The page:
Palace hits Sison over US-backed coup claim
MANILA, Philippines — Jose Maria Sison should “wake up from his half-century of sleep,” Malacañang said on Monday as it dismissed the exiled communist leader’s latest rant as a “wishful thinking of a tired, old, failed revolutionary.”
In a statement, presidential spokesperson Salvador Panelo belittled Sison’s claim that President Duterte could be ousted in a coup d’etat backed by the United States.
Panelo reacted to Sison’s remark that the United States, without firing a single shot, could order its followers in the police and the military to take the President into custody.
Sison also said rebellious government forces could then install Vice President Leni Robredo as President Duterte’s constitutional successor.
But the Palace said Sison only acknowledged the failure of the insurgents’ armed struggle and that they were relying on the United States to do the job.
“It’s not only ironic, it’s pitiful that this man has to rely on a foreign country to effect a change of leadership in this country. It is an admission in fact that their revolution has failed,” Panelo said.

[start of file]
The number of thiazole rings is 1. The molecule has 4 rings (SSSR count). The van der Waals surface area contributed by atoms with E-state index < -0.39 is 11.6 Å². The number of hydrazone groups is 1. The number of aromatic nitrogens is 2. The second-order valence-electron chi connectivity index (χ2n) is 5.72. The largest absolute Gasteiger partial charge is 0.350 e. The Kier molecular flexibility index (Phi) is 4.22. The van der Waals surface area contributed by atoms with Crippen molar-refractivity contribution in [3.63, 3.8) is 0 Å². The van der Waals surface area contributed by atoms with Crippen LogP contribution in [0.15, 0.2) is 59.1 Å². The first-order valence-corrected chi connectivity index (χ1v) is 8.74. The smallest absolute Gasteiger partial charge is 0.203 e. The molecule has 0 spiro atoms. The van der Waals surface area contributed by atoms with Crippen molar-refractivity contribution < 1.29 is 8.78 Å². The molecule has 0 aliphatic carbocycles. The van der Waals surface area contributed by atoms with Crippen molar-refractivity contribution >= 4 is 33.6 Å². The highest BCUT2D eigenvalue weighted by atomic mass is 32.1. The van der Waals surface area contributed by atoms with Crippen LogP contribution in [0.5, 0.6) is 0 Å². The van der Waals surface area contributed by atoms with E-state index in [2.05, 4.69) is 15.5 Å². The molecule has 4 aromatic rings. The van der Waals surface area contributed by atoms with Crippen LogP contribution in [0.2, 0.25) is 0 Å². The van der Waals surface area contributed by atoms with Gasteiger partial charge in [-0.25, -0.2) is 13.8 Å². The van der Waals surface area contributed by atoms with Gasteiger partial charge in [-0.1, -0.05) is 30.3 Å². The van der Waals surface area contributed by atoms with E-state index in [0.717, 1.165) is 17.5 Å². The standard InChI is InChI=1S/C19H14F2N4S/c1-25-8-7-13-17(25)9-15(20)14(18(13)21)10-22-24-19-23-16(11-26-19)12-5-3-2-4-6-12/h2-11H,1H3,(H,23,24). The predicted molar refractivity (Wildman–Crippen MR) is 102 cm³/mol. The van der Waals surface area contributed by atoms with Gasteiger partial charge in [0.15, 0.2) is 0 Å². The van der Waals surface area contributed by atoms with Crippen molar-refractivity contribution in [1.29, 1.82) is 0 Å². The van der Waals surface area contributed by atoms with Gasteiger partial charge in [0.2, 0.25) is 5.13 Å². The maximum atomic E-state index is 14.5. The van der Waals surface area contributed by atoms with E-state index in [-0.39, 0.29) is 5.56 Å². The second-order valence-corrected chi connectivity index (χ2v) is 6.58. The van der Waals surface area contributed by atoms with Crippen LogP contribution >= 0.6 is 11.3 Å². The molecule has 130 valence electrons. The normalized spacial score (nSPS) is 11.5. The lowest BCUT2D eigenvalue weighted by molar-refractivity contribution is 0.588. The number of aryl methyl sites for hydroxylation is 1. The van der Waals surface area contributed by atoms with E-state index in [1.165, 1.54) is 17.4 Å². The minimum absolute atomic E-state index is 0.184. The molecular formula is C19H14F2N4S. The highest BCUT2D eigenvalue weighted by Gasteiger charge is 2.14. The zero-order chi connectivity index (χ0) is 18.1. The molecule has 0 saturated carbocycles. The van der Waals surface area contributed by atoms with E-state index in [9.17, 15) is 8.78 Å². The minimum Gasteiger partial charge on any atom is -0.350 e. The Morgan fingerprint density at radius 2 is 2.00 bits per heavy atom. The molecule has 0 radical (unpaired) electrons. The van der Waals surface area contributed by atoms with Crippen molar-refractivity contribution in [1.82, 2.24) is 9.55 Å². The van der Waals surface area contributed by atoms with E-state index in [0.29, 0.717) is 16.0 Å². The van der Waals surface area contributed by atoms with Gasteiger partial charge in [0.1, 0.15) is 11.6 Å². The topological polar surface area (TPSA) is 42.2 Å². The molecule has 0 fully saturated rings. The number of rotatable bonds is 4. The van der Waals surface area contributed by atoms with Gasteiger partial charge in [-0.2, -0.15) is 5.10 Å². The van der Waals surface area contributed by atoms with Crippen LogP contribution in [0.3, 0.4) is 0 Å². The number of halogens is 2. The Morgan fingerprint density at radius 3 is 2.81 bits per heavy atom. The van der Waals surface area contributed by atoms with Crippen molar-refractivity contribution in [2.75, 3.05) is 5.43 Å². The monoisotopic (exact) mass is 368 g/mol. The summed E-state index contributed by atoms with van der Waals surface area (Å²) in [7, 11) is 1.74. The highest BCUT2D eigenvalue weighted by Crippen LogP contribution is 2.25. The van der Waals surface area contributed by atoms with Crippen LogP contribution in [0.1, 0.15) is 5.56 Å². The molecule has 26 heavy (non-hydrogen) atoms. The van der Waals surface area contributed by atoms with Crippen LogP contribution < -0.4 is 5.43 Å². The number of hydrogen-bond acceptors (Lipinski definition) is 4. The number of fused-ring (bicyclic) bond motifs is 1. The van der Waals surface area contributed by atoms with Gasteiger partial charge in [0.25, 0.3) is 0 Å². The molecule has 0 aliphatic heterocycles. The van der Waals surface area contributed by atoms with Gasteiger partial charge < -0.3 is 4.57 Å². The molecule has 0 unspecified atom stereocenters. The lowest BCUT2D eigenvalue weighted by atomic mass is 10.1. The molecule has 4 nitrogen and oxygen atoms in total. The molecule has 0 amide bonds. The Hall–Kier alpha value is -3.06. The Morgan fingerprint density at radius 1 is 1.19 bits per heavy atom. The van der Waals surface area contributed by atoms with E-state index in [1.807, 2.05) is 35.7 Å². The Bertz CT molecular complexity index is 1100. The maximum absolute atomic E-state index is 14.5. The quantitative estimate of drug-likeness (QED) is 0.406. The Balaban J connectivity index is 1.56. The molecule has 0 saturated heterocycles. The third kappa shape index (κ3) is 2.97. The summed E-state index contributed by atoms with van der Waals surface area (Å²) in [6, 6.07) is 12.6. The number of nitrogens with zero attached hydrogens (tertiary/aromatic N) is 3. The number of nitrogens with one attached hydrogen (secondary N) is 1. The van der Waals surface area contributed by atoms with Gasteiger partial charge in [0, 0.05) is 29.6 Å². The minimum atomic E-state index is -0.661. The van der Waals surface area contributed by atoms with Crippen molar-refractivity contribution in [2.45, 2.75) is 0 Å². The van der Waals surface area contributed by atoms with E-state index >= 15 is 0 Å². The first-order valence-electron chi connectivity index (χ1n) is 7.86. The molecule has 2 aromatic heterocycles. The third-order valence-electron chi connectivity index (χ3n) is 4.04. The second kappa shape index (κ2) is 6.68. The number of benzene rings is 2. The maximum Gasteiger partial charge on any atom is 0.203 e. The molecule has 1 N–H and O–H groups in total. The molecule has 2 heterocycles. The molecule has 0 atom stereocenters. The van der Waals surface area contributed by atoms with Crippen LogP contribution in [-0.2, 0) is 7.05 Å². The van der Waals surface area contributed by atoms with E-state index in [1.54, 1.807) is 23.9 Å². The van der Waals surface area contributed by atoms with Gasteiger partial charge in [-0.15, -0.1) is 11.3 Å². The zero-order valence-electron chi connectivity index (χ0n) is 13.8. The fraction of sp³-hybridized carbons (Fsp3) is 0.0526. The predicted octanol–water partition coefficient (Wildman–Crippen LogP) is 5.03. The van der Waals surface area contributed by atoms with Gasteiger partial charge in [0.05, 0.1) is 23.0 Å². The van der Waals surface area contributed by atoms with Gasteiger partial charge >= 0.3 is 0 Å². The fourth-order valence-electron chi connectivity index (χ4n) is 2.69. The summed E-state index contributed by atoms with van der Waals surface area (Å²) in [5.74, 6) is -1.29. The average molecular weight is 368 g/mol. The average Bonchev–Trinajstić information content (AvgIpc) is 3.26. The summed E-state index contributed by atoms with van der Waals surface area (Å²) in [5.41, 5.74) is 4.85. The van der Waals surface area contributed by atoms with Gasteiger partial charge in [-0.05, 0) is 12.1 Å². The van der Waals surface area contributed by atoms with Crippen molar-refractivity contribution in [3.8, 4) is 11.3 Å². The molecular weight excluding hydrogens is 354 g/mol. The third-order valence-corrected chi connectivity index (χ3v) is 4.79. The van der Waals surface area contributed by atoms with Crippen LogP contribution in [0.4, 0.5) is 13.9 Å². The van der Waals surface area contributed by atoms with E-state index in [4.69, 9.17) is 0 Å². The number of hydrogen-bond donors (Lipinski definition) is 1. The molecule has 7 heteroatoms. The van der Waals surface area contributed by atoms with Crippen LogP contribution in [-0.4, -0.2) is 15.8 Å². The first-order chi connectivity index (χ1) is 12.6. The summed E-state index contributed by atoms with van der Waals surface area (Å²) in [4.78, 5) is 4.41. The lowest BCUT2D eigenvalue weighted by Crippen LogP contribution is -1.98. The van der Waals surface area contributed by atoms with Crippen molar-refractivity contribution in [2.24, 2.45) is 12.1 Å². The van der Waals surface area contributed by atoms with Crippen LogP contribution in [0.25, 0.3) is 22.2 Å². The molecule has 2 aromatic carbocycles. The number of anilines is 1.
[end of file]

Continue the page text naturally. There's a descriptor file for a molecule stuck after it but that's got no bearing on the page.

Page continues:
Peace talks terminated
The President initially acknowledged Sison as his former professor, but the ties between the two went sour after Duterte terminated the peace talks with the communist rebels.
The government has lambasted the insurgents’ lack of sincerity in talking peace and attacks on government forces even with a ceasefire in place.
Malacañang also dismissed Sison’s claim that Mr. Duterte was receiving bribes from China.
“Not only misplaced, it’s absolutely false. What bribery is he talking about? He must be having nightmares,” Panelo said.
The Armed Forces of the Philippines on Monday described as “senile talk” Sison’s claim that the United States could order the police and the military to oust Mr. Duterte.
‘Coward gone insane’
“This coward (Sison) has gone insane. He is already muttering words of an old man whose memory has abandoned him,” said Col. Noel Detoyato, chief of the AFP public affairs office.
“Come back to the Philippines and face reality,” Detoyato said.
“We are a sovereign country. We have our own democratic institutions. What [Sison] is saying is an indication of his state of mind,” he added.
Col. Bernard Banac, spokesperson for the Philippine National Police, also brushed off Sison’s statement as unfounded.
“His (Sison’s) statement has no basis. We all know that the PNP has the duty to abide by the Constitution and follow the law,” Banac said in a radio interview.
He assured the public that the PNP remained true to its duty and loyal to the Constitution and would thwart any attempt at a coup d’etat.
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